Australia Could Do Better For New Dads Says Report

Australia is lagging behind the rest of the world when it comes to supporting men to be involved fathers, according to new report for the Parents At Work campaign.

Our experiences of fatherhood are one of the key social factors that shape men’s health (see our Framework For A Healthier Future) and “The System” plays a significant role in shaping men’s experiences of being a dad.

According to Parents At Work, dads want to be more involved in their children's lives and employers can do more to help dads balance work and family. The case for change is outlined in a White Paper called "Advancing Parental Leave Equality and Introducing Shared Care in Australia". Some of the papers' key arguments are outlined below.

About Parents At Work

Parents at Work provides working parent education programs and campaigns for workplaces and communities to support fathers to share care of their children

Introduction 

  • Australia’s approach to Paid Parental Leave (PPL) requires a rethink
  • Dads sharing care is essential to achieving/eliminating gender quality
  • Australia’s parental leave policies are outdated and lag OECD nations
  • Mums and Dads need equal access to leave
  • We need move from notion of primary/secondary carer model to a model of shared parenting
  • Government, policy makers and employers all have a role to play
  • Reform will benefits employers, employees and families

Australian Fathers Are Not Taking Parental Leave

  • 95% of primary leave takers are mums. Just 1 in 20 dads take primary parental leave.
  • 85% of fathers take less than 4 weeks leave
  • In the private sector, less than 3 out of 10 employees who take parental leave are men
  • Take up of leave by fathers is low by global standards
  • Overseas, parental leave take up increases when entitlements are generous and flexible (Australia’s system is neither generous nor flexible)

What are working parents entitled to?

  • Australia’s PPL scheme is the least generous amongst OECD countries, offering 7.6 weeks FTE pay, compared to 39 weeks in the UK.
  • It splits mums and dads into primary and secondary carers
  • Primary carers (95% mums) get 18 weeks pay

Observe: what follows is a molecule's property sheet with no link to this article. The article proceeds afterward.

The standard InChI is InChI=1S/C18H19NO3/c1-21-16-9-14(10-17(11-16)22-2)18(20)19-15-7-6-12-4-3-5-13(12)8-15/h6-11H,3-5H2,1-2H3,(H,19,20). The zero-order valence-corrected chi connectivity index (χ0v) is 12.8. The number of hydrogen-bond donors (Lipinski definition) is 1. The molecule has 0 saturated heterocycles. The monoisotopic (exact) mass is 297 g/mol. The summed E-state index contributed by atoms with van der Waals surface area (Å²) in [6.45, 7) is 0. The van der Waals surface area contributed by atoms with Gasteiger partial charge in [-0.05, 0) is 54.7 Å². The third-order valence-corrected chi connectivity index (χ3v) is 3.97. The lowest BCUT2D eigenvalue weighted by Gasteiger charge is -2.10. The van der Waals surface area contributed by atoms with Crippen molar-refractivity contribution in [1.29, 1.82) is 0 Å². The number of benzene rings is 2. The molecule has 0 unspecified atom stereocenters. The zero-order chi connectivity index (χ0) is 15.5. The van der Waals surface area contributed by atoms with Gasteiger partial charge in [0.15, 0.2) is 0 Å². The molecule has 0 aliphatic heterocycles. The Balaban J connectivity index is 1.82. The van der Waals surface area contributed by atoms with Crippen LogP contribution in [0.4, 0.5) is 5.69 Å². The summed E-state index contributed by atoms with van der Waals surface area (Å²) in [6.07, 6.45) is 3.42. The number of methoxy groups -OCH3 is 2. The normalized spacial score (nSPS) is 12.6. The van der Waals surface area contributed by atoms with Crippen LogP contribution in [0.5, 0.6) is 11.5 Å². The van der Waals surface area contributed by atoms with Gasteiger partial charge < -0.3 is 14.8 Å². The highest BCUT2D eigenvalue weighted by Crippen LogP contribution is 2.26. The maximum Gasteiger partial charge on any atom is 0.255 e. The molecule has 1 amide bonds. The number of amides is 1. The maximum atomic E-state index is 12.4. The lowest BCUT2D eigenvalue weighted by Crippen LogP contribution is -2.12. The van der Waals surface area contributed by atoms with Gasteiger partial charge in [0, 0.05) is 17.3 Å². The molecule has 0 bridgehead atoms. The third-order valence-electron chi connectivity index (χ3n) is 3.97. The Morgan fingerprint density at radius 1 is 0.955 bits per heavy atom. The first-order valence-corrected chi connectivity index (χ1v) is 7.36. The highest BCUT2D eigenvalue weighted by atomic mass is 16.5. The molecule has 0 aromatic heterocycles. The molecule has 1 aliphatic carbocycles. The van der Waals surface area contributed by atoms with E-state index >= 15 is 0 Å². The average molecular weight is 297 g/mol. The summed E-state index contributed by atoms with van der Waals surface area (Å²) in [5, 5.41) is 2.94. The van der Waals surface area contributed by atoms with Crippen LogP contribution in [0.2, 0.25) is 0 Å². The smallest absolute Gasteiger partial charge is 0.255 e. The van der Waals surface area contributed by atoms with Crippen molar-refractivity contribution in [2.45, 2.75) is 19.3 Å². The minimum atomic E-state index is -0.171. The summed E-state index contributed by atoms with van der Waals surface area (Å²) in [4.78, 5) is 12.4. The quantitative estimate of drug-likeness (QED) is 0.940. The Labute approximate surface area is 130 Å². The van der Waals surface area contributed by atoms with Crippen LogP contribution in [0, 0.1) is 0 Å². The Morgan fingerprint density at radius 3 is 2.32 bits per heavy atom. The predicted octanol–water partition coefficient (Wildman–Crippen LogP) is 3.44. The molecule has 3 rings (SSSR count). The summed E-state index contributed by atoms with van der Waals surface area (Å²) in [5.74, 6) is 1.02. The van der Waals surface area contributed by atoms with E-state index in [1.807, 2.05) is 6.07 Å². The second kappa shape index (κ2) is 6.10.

• Secondary carers (mostly dads) get 2 weeks “Dad and Partner” Pay
  • 60% of private sector employers do not offer leave for dads
  • The 40% of employers who do offer dads leave, provide seven times more leave to mums

Men want to be more involved with their children

  • Men want to be more involved in the lives of their children.
  • Three in four dads say they would have liked to take additional leave
  • Over half of dads don’t take more leave because they can’t afford it
  • Dads who struggle with combining work and care report less warm, consistent interactions with their children
  • Supporting men to balance work and family life is good for dads, their partners and children
  • Dads want to be more involved and employers can help make that happen

Learning from leading global practice

  • Paid leave for dads can significantly increase men’s involvement in care work and promote gender equity
  • Swiss study found making parental leave available to both parents fosters parental involvement and enables more shared care
  • Norwegian study found that 10 weeks of paid leave for dads reduces mums time away from work and promotes parents sharing of paid and unpaid work
  • Sweden give parents 480 days of parental leave to share flexibly with each parent entitled to a minimum of three months leave on a use-it-or-lose-it basis. Men in Sweden take a quarter of all parental leave.

The Business Case For Shared Care

  • Many employers report that the commercial benefits of providing paid parental leave outweigh the costs
  • Benefits include retention of talent and less staff turnover resulting in lower recruitment and training costs
  • Women who take paid leave more likely to be in the workforce in a year
  • Employers that offer paid family leave report increased productivity
  • PPL is increasingly seen as a way to reinforce company values and can attracts positive publicity

What Best Practice PPL Looks Like

  • They give women and men equal access to the same parental leave provisions. They don’t define parents as ‘primary’ or ‘secondary’ carers or assume mum are the main carers.
  • Non-transferable quotas, known as ‘use it or lose it’ provisions or ‘fathers’ quotas’, are one of the most important factors in supporting men’s uptake of leave and shared parenting. In Iceland, fathers averaged 39 days of leave in 2001 and after the fathers’ quota was instituted in 2008 this rose to 103 days.
  • To support men’s uptake of leave, PPL must be adequately paid. When it is not paid adequately, many dads cannot afford to take it. In Estonia the uptake of leave among eligible fathers increased from 14% in 2007 to 50% in 2008 after paternity leave benefits were increased to 100% of previous earnings.
  • It is flexible and allows parents to take PPL in a manner that best suits their circumstances
  • It is adequate in length for each parent. The European Union recommends 16 weeks.
  • It is actively encouraged and incentivised and supported by an organisational culture that encourages the uptake of leave among men.
  • To be successfully implemented and accessed by fathers in a manner that promotes shared care, parental leave policies must be equal, generous, flexible and supported.

 Conclusion

  • Australia can do more to give men and women equal opportunities to share parenting
  • Employers can do more to promote men and women as equal carers
  • Supporting new dads to spend more time at home can promote greater gender equality at work

FURTHER READING

 

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